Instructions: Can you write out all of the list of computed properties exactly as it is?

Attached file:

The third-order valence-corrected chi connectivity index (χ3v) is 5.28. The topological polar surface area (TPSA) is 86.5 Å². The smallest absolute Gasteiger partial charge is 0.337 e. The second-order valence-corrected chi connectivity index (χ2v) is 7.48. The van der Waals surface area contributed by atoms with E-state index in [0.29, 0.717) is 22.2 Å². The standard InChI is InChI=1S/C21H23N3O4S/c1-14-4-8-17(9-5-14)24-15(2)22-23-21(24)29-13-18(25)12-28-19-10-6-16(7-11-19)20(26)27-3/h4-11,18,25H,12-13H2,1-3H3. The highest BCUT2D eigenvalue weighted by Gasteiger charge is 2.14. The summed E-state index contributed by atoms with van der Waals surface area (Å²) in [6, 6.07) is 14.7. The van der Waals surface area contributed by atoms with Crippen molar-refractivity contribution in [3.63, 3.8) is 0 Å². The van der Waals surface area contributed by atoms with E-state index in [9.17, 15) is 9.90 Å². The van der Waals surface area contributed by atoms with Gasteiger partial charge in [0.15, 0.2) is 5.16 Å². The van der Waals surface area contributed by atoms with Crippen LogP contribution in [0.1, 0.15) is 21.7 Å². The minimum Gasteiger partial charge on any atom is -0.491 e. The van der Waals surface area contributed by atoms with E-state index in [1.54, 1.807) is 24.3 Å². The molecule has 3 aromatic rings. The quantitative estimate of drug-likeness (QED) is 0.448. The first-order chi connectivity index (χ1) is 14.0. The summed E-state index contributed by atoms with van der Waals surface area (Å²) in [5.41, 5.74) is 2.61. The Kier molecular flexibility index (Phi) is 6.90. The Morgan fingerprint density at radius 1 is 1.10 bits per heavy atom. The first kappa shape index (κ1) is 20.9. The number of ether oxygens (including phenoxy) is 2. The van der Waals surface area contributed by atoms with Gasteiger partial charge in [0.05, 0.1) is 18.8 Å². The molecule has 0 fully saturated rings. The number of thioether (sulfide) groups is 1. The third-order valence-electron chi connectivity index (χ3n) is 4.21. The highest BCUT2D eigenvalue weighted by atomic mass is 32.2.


The third-order valence-corrected chi connectivity index (χ3v) is 5.28. The topological polar surface area (TPSA) is 86.5 Å². The smallest absolute Gasteiger partial charge is 0.337 e. The second-order valence-corrected chi connectivity index (χ2v) is 7.48. The van der Waals surface area contributed by atoms with E-state index in [0.29, 0.717) is 22.2 Å². The standard InChI is InChI=1S/C21H23N3O4S/c1-14-4-8-17(9-5-14)24-15(2)22-23-21(24)29-13-18(25)12-28-19-10-6-16(7-11-19)20(26)27-3/h4-11,18,25H,12-13H2,1-3H3. The highest BCUT2D eigenvalue weighted by Gasteiger charge is 2.14. The summed E-state index contributed by atoms with van der Waals surface area (Å²) in [6, 6.07) is 14.7. The van der Waals surface area contributed by atoms with Crippen molar-refractivity contribution in [3.63, 3.8) is 0 Å². The van der Waals surface area contributed by atoms with E-state index in [9.17, 15) is 9.90 Å². The van der Waals surface area contributed by atoms with Gasteiger partial charge in [0.15, 0.2) is 5.16 Å². The van der Waals surface area contributed by atoms with Crippen LogP contribution in [0.1, 0.15) is 21.7 Å². The minimum Gasteiger partial charge on any atom is -0.491 e. The van der Waals surface area contributed by atoms with E-state index in [1.54, 1.807) is 24.3 Å². The molecule has 3 aromatic rings. The quantitative estimate of drug-likeness (QED) is 0.448. The first-order chi connectivity index (χ1) is 14.0. The summed E-state index contributed by atoms with van der Waals surface area (Å²) in [5.41, 5.74) is 2.61. The Kier molecular flexibility index (Phi) is 6.90. The Morgan fingerprint density at radius 1 is 1.10 bits per heavy atom. The first kappa shape index (κ1) is 20.9. The number of ether oxygens (including phenoxy) is 2. The van der Waals surface area contributed by atoms with Gasteiger partial charge in [0.05, 0.1) is 18.8 Å². The molecule has 0 fully saturated rings. The number of thioether (sulfide) groups is 1. The third-order valence-electron chi connectivity index (χ3n) is 4.21. The highest BCUT2D eigenvalue weighted by atomic mass is 32.2.